Larry Sanders is an awesome defender. It's pretty simple, really. He's long, athletic, mobile and altogether anatomically designed to frustrate offensive players in the paint. Sanders transforms the Milwaukee Bucks into an outstanding defensive team. When he's on the floor, the Bucks are better than the best defense in the NBA. When he heads to the bench, they turn into a bottom-five unit.
The stats go deep. NBA teams have converted 58.4 percent of shots inside five feet this season, but opponents only hit 51.4 percent against the Bucks when Sanders is on the floor. When he's out that number jumps to 60.0 percent. As of Jan. 10, Larry Sanders leads the NBA in total blocks (107), blocks per game (3.24) and blocks per 48 minutes (6.3).
He doesn't just swap shots into the stands, either. Controlled deflections end possessions and lead to fast break opportunities, and thankfully Sanders seems passionate about maximizing the value of each block. That makes him doubly intimidating -- the stakes are especially high for opponents who test his skills -- and even when he can't get his hand on a shot he has probably affected the trajectory of the release.
It's not all sunshine and rainbows with Larry Sanders. His propensity to foul can still become problematic, but to a certain extent the fouls come part and parcel with Larry's predisposition to challenge every attempt he encounters around the rim.
He could stand to learn that sometimes, when you aren't in good position to challenge a shot, it's okay to concede a bucket or two in the paint to avoid costly fouls that would otherwise keep you off the floor. It's likely a lesson best absorbed in the playoffs, where every minute is precious and teams employ schemes to knock out big men with fouls. Hopefully Larry will discover that he can become even more effective if he selectively curbs his enthusiasm for blocks in certain situations.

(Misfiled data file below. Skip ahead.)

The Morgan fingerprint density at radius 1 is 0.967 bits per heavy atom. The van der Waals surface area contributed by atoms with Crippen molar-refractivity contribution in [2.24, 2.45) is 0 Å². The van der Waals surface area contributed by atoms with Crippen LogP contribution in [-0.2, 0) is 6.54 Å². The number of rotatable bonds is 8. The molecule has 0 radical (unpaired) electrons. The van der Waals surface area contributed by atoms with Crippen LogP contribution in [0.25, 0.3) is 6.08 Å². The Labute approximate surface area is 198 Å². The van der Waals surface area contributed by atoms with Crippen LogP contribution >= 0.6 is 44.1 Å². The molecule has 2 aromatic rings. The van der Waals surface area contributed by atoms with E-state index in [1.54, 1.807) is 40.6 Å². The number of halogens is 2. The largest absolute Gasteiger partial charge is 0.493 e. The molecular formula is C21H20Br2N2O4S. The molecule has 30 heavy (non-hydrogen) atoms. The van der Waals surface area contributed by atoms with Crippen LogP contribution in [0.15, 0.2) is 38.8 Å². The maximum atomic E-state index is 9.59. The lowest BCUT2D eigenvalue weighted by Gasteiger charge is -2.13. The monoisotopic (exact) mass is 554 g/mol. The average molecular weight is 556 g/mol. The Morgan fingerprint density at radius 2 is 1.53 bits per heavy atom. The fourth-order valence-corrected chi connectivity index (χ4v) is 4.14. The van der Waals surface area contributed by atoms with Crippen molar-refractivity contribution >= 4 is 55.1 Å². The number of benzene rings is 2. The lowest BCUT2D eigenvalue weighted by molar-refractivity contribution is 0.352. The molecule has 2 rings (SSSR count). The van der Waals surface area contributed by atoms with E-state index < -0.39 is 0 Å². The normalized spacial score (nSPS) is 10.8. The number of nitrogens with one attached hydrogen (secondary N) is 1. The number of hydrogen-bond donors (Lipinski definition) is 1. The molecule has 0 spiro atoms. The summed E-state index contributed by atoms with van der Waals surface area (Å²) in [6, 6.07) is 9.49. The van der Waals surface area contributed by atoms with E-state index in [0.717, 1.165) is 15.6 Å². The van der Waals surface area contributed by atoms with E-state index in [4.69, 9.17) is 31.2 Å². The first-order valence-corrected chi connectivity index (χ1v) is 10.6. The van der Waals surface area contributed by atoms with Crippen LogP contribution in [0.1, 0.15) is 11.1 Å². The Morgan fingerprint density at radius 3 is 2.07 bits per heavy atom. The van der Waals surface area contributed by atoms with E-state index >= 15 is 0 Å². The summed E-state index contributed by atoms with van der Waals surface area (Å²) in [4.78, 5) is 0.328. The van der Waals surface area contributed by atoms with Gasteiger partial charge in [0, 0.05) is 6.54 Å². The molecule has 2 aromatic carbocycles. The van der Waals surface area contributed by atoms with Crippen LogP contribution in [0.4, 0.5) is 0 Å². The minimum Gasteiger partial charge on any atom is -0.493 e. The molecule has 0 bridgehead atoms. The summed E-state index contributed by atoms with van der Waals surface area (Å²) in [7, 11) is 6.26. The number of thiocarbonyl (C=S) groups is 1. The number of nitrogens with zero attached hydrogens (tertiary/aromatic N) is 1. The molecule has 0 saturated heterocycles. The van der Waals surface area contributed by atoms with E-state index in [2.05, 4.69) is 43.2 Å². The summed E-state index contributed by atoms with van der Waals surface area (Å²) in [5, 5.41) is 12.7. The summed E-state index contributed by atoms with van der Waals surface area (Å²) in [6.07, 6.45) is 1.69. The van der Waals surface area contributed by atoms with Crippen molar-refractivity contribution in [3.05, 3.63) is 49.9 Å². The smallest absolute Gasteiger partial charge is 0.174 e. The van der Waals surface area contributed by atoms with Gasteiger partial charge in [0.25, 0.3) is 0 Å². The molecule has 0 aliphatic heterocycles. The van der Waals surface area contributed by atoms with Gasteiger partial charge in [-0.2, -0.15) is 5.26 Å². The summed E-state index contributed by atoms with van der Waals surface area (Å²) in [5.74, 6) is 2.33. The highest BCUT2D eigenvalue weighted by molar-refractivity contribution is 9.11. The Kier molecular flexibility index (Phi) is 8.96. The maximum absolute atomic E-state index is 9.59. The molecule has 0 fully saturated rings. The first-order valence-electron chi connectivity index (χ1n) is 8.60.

I spent the early portion of the season [ 1 | 2 | 3 ] pumping up Larry Sanders as the next big thing for the Bucks, but it's time for a more extended celebration. In that vein, allow me to introduce my first post in a series dedicated to every Sanders block of the 2012-13 season.
(1) Have fun and highlight the one true bright spot of the 12-13 Milwaukee Bucks.
(2) Present and analyze every block by Larry Sanders this season.
(3) Rank the entire collection of blocks based on a combination of factors:
- Effectiveness - did the block result in an immediate change of possession? The blocked shots most worth celebrating are the ones that the Bucks recover and turn into fastbreak opportunities. Sending a shot out of bounds looks cool, but the opponent gets the ball back and for another look at the rim. The best shot blockers focus their efforts on taking shot opportunities away from the other team, so this factor is the most important one to me.
- Timeliness - did Sanders turn back a shot attempt at a key moment in the game?
- Initimidation - was the swat so emphatic (or so easy) that it negatively impacted an opponent for the rest of the night?
- Style - was the rejection so damn beautiful that it launched the crowd into chants of "Larry, Larry, Larry!" at home or sucked the air out of an arena on the road?